Jenn had to work this day, so after I dropped her off I went exploring in her car. Her co-worked had recommended the U.T. Arboretum as you get into Oak Ridge, so I headed there. It was wonderful! I took a walk through beautiful green forests and gardens and took tons of photos. I really appreciated the fact that many of the trees and plants were labeled! I finally learned what a couple of the trees were that we saw in North Carolina two years ago.
The forest is lovely, but when you look closely, you find all sorts of beautiful details, too. I don’t know what these little beauties are called. So much to learn…
I came to the dogwood tree area. I never realized there were so many different kinds of dogwoods. Some were blooming, some were past blooming, and some had no blooms at all. We had seen some dogwoods along the highway on the way to Knoxville. They really stand out with those large, white (usually) blossoms. There were a few varieties that had pointed blossoms, such as this one.
I kind of liked how this picture looked in black and white. They had a large number of junipers, as well. I grew up with junipers in the yard, but once again, never knew there were so many varieties; some hugged the ground, some grew into trees, and others in between. There was a valley area full of rhododendrons. The Southern Appalachian Mountains are also known for the rhododendrons. This is the best place to see them because there are so many varieties and they’re labeled! The labels make you feel like an expert. (“Oh yes. That’s a Holden Rhododendron.”)
The blossoms were a bit bedraggled from the recent rains, but still colorful. Throughout the entire 2+ hour walk I was continually awed by the various greens. Everything was green, except for the flowers. One area was dedicated to azaleas, which, as I learned, are in the rhododendron family. Ahhhh!
There were bushes with blossoms of all colors plus bumble bees and butterflies. I finally had to leave. My stomach and head were telling me it was way past lunchtime. I grabbed a quick sandwich at a Subway in town, then headed to the local visitor center. I didn’t know what I wanted to see in Oak Ridge, but felt it needed to be explored. My mom worked there for two years during the war, when it was the “secret city.” I stopped at Jackson Square, which was the town’s original shopping center (it’s really a “U”). There are still shops there and I bought a book on Oak Ridge in one of them. This shot is one of the legs of the U. It was pretty quiet when I was there, but it was a weekday.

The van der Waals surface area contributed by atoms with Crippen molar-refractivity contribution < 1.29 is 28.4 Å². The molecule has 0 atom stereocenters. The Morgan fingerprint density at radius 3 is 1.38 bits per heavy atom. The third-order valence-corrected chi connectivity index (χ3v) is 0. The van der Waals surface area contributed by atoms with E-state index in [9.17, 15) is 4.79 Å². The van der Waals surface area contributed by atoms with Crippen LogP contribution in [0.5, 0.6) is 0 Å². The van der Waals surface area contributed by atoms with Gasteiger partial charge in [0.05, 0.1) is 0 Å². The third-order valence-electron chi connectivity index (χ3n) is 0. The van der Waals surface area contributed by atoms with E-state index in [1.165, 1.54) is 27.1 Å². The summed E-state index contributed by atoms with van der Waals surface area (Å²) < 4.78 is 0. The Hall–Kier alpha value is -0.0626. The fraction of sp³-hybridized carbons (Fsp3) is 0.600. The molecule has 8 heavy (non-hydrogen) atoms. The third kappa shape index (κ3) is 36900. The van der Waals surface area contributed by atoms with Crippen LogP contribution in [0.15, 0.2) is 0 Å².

From there I headed west out of town, hoping to find the overlook to one of the plants that I remembered us stopping at with the kids way back in 1990. I had to go up and down the highway a few times before I finally found it. It sure didn’t look the same, but there is an overlook of the K-25 uranium separating plant (not still in operation). I still had a bit of time before I had to head back to pick up Jenn, so I drove back up the highway again to a turn off for a boat ramp that I’d seen. It took me to the Clinch River, which was wide and calm.
After picking up Jenn, we went back to her place so she could change, and then had dinner out of town at a steak house (I’m forgetting the name at the moment). It was raining when we got there, but we ran through the rain and ducked inside and had a delicious dinner. We had to bring some of it home, though. Interesting thing about Knoxville and Knox County. It’s a dry county, which means no liquor sales, except for in the city limits of Knoxville. Oh yes, and except for beer. So, I couldn’t have a glass of wine with dinner since the restaurant was outside of the city limits. Weird. Rather than come straight home, we decided to take a different route home. That we did! It was definitely the loooonnng way home, but I got to see a little more (although most of that was in the dark and the rain). We started heading up the hill towards the Great Smokey Mountains for a bit before we realized we were heading the wrong way. Long day for Jenn, especially. It was nice to get home, get dry, and cuddle with her very soft kitty, Kacie.